R. Günther Anders’ “The Obsolescence of Man” argues that technology might make humans obsolete. He points out how tech, especially nuclear weapons and mass media, distances us from our actions and their outcomes, leading to dehumanization. Anders introduces “Promethean shame,” the guilt over not controlling or understanding our creations, causing anxiety and a sense of powerlessness. His work critically examines technology’s impact on human life and its future implications.

Q. What is the historical context of “the obsolescence of man”?

R. “The Obsolescence of Man” by Günther Anders emerges from the post-World War II and early Cold War era, a time deeply marked by the horrors of atomic bombings and the fear of nuclear warfare. This period’s events, showcasing technology’s destructive potential, profoundly shaped Anders’ critique on how technology dehumanizes us and could render humans obsolete. Amidst rapid technological progress, industrialization, and the rise of mass media, society experienced alienation and a disconnect from traditional values. Anders’ reflections on technology’s impact on humanity were informed by these dramatic societal shifts, prompting a reevaluation of human roles in a tech-driven world and sparking debates on the future relationship between humans and technology.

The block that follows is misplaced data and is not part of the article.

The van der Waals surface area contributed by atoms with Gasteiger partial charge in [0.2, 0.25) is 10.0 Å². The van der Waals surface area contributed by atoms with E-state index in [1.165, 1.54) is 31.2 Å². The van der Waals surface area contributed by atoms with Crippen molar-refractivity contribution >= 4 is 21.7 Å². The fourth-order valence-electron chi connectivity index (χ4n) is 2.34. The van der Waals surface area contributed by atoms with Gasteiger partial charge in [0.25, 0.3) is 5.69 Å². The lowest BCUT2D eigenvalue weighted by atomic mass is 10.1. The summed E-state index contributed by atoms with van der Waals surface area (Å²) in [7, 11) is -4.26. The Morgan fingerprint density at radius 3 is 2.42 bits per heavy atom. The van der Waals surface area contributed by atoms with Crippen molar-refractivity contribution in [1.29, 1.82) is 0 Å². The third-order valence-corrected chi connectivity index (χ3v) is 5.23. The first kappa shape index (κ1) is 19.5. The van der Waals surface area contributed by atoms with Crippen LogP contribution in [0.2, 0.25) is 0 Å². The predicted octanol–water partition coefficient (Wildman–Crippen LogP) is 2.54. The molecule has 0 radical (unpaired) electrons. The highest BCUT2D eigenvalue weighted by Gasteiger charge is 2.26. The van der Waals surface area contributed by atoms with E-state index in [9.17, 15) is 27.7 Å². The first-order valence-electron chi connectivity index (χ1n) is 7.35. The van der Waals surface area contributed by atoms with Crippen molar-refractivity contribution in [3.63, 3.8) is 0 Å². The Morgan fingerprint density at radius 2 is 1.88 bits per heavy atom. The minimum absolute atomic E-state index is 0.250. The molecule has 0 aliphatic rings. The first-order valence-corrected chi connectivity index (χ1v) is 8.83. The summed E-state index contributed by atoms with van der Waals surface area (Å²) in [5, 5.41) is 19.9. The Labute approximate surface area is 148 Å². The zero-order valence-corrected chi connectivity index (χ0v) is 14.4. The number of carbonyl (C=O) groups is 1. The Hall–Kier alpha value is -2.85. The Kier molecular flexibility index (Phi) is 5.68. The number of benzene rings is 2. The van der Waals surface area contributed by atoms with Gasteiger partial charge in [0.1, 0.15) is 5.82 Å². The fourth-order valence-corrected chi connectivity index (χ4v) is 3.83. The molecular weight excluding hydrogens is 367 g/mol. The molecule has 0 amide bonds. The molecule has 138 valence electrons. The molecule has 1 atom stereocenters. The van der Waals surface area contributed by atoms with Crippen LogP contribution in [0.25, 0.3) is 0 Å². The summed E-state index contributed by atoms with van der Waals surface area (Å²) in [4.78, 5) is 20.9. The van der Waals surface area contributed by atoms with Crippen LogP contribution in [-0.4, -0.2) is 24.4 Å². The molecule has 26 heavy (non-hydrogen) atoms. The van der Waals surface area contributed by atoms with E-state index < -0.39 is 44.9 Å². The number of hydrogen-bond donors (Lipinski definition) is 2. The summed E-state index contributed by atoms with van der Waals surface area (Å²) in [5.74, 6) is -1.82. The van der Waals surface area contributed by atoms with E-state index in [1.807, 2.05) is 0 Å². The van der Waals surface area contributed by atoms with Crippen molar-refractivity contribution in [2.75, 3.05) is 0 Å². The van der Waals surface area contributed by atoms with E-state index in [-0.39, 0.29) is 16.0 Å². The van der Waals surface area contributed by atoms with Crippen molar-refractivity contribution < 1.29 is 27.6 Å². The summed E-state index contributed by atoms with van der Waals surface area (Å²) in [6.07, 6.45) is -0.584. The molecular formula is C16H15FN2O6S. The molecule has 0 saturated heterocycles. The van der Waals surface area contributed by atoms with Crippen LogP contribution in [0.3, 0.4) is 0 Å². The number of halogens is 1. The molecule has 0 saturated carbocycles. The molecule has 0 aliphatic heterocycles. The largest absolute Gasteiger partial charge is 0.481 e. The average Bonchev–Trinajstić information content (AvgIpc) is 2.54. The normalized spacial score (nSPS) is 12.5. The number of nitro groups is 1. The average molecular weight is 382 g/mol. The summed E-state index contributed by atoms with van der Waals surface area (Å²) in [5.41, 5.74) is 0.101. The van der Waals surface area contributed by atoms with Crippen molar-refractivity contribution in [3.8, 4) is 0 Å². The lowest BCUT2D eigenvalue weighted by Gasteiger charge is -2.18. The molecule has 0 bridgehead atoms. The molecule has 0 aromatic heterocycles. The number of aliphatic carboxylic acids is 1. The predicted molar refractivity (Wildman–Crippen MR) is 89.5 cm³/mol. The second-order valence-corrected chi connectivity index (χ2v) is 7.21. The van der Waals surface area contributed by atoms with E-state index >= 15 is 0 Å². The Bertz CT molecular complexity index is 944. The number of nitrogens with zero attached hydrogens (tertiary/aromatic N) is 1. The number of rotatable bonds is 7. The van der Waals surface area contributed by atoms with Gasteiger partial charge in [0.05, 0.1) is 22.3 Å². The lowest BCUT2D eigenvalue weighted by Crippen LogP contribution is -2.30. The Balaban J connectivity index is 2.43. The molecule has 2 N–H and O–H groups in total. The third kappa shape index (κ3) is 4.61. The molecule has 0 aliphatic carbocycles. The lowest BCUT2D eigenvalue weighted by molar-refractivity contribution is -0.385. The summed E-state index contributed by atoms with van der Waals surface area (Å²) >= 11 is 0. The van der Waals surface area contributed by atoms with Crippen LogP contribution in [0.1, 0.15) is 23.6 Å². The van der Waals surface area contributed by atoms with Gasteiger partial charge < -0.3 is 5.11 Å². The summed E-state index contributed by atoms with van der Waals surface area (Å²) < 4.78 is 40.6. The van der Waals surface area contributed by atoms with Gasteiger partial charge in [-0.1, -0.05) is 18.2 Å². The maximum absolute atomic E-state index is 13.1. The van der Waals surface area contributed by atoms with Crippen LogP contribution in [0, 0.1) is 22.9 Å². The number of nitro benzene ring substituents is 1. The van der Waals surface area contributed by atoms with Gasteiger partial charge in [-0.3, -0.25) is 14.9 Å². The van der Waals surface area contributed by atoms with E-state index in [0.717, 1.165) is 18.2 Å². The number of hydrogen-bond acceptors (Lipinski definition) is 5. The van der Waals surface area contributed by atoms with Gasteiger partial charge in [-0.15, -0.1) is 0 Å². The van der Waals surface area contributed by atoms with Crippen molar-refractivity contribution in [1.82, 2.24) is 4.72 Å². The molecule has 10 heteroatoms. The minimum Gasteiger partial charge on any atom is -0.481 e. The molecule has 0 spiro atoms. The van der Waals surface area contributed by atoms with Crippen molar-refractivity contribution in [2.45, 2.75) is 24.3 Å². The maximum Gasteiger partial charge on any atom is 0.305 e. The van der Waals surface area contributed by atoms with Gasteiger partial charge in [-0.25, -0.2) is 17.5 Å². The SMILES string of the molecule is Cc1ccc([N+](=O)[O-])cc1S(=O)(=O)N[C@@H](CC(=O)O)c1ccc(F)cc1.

Q. What is the reception of “the obsolescence of man” in the academic community?

R. “The Obsolescence of Man” by Günther Anders has received a mixed reception in academia. It’s been influential, especially among scholars interested in critical theory and the Frankfurt School, for its insights on technology’s dehumanizing effects and the risk of human obsolescence. However, critics argue Anders is too pessimistic, overlooking technology’s potential benefits, like improved quality of life and scientific advancement. There’s also debate over Anders’ style, with some saying his philosophical and literary approach makes his work more of an essay than a strict academic text. Despite these critiques, Anders’ book remains a key reference in discussions on technology’s impact on society, the future of work, and the ongoing debate about technology’s role in our lives.